Arkansas


Arkansas Wine Overview

Medal-winning wines from Mount Bethel Winery located in Altus, Ark. Credit: Mount Bethel Winery

Medal-winning wines from Mount Bethel Winery located in Altus, Ark.Credit: Mount Bethel Winery

Arkansas has a rich history of grape growing and wine making, and even today produces more wine than most southern states. Dating back more than 150 years when Swiss immigrants settled in Arkansas, grape growing and wine making have been a big part of Arkansas culture.

Grape growing in Arkansas, as it is in most states, owes its success to moderate climate and rich, fertile soil. And so it is in the Arkansas River Valley, where the Arkansas River meanders through the Ozark and Ouchita Mountains. In addition to being exceptionally scenic, this river valley is ideal for grape growing and forms the heart of Arkansas Wine Country.

Arkansas wine history dates back more than 150 years and and produces more wine than most Southern states.

Early wineries created wine from local grapes, fruits and berries — and the practice continues to this day. Cythianna and many other American hybrid grapes do well here, and even Chardonnay grapes are grown in Arkansas. Of course, being a southern state, you’ll find the hardy Muscadine grape here in abundance. It is used not only for wine, but also for pies, jellies and preserves.

Arkansas Wine Country is located northwest of Little Rock and about 45 minutes east of Fort Smith. This is where most of Arkansas wineries are located, although vineyards and wineries have popped up in the northwest part of the state. There’s still a predominantly Swiss and German flavor found in these Wine Country towns, where many winemakers are descendants of original settlers.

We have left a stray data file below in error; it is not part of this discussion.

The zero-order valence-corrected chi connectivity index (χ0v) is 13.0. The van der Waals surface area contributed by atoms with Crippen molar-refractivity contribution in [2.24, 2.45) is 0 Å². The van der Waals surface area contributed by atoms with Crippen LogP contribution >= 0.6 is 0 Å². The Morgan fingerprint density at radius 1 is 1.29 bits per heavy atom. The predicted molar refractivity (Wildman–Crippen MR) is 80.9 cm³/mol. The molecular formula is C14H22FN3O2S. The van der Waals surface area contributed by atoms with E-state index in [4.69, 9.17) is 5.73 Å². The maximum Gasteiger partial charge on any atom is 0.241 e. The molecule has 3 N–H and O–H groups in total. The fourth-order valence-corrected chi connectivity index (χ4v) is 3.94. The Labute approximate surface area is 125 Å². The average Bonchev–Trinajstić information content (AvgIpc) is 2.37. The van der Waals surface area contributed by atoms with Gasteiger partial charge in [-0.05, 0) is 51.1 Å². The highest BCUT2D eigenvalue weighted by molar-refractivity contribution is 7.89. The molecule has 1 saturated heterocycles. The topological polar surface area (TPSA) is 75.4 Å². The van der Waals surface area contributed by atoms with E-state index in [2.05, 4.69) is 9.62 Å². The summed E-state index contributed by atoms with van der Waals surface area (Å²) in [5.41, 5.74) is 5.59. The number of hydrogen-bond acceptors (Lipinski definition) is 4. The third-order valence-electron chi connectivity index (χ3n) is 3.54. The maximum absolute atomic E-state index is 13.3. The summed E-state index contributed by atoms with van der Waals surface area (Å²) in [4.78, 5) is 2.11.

All told, there are nine wineries in Arkansas, six of which are in Arkansas Wine Country.

Mt. Bethel is renowned for their Big Daddy Port.

Arkansas Wine Trails

There really isn’t an official Arkansas wine trail, but the area known as Arkansas Wine Country might as well be. Clustered in the small towns of Altus, Paris and Ozark, you’ll find six of Arkansas wineries. The area is easily accessed from Little Rock and can be visited in one day. If you’d prefer a longer visit, there are many charming inns in the vicinity. You can also find a handful of restaurants serving traditional German and Swiss cuisine, so it’s well worth the time to take your time visiting.

Travelogue: Visiting Arkansas Wine Country

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